Codependency is a term which most people use casually, without realizing how serious and debilitating it can be. But codependency is much more harmful and prevalent than people realize, affecting the majority of Americans in a way that eats away at their quality of life. It can turn them into self-loathing control freaks who have little chance of ever achieving emotional intimacy. Sounds pretty ugly, right? It is. Codependents have willfully given up their self-esteem to others, seeking validation through the eyes of people around them.
What is Codependency?
Codependents are people who are so affected by the feelings and actions of another person that they think they’ve given up control of their own lives. In a word, codependents get lost in someone else. The mating call of the codependent is, “I’d rather be in a bad relationship than in no relationship,” and their natural habitat is an abusive, one-sided relationship that is clearly self-destructive. Isn’t it natural for people to depend on each other in an intimate or close relationship? Of course! But two people in a healthy, loving relationship will encourage and nurture each other ad infinitum; two people in a codependent coupling will just drain each other emotionally – add nauseum!
How to Spot a Codependent
Here are some examples of codependents in action:
- Believes they can take care of others better than they can take care of their own needs.
- Constantly tries to buy affection by using gifts to cement a relationship
- Puts their own social activities and hobbies on the back burner in order to focus on those of others
- Will try to “save” a relationship even if their partner is verbally or physically abusive
- Changes their behavior to mirror those around them to avoid any perceived rejection
- Derives esteem and validation from other people, rather than nurturing it from within
Does this sound like someone you know, or perhaps you? Codependency is not easy to fix, but thanks to recent advances in couples therapy, it is fixable.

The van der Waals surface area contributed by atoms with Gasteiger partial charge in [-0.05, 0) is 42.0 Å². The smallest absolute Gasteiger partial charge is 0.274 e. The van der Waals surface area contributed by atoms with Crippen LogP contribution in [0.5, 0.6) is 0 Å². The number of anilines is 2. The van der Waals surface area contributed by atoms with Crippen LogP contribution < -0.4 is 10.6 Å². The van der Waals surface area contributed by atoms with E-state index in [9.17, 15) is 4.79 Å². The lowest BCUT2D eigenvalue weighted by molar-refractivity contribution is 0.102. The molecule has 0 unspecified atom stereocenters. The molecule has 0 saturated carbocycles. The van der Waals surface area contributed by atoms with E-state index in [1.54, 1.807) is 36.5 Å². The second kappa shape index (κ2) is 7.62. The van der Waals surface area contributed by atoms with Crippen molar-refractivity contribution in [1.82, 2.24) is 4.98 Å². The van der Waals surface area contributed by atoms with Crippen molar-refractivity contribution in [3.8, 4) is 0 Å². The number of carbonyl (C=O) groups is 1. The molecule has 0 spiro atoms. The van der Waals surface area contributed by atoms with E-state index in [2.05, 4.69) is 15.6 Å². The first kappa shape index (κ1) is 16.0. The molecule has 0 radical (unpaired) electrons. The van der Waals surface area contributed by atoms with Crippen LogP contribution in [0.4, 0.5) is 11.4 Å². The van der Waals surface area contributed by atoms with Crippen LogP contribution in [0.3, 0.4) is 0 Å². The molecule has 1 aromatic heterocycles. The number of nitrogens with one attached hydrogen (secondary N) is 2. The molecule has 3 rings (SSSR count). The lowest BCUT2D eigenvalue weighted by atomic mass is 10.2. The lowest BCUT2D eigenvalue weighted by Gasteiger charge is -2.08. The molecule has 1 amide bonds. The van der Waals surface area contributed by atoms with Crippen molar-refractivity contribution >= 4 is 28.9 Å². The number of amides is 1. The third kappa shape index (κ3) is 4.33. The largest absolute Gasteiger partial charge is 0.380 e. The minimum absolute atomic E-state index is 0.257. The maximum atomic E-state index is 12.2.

Codependents and Substance Abuse
When codependency rears its ugly head in a relationship plagued by alcohol or drug abuse, the codependent partner becomes the enabler, taking on the addict’s problems and allowing them to continue the self-destructive behavior. If both partners are substance abusers and codependent, so much the worse. By “helping” the addict, a codependent partner prevents them hitting rock bottom, which is exactly what an addict needs to seek professional help.
Codependents and Low Self-Esteem
A codependent exhibits classic signs of low self-esteem, like always feeling inadequate and constantly comparing themselves to others. As you may have already observed, sometimes the people who appear to have the highest opinions of themselves and are the first to toot their own horn, are actually overcompensating for low self-esteem. The root of the problem is that low self-esteem makes it difficult to take responsibility, and easy to blame others. Codependents do this because they already feel so bad that they want to take others down with them. Misery loves company.
What to do about it…
Congratulations, you’ve already taken the first step by reading this post all the way through. You can back up your own self-discovery with guidance and support from professionals. There’s even a 12-Step program called Codependents Anonymous to help you see the light. Now that you’ve seen the correlation between codependency and self-esteem, you can begin to work on becoming more assertive and self-confident, and finally live up to your full potential.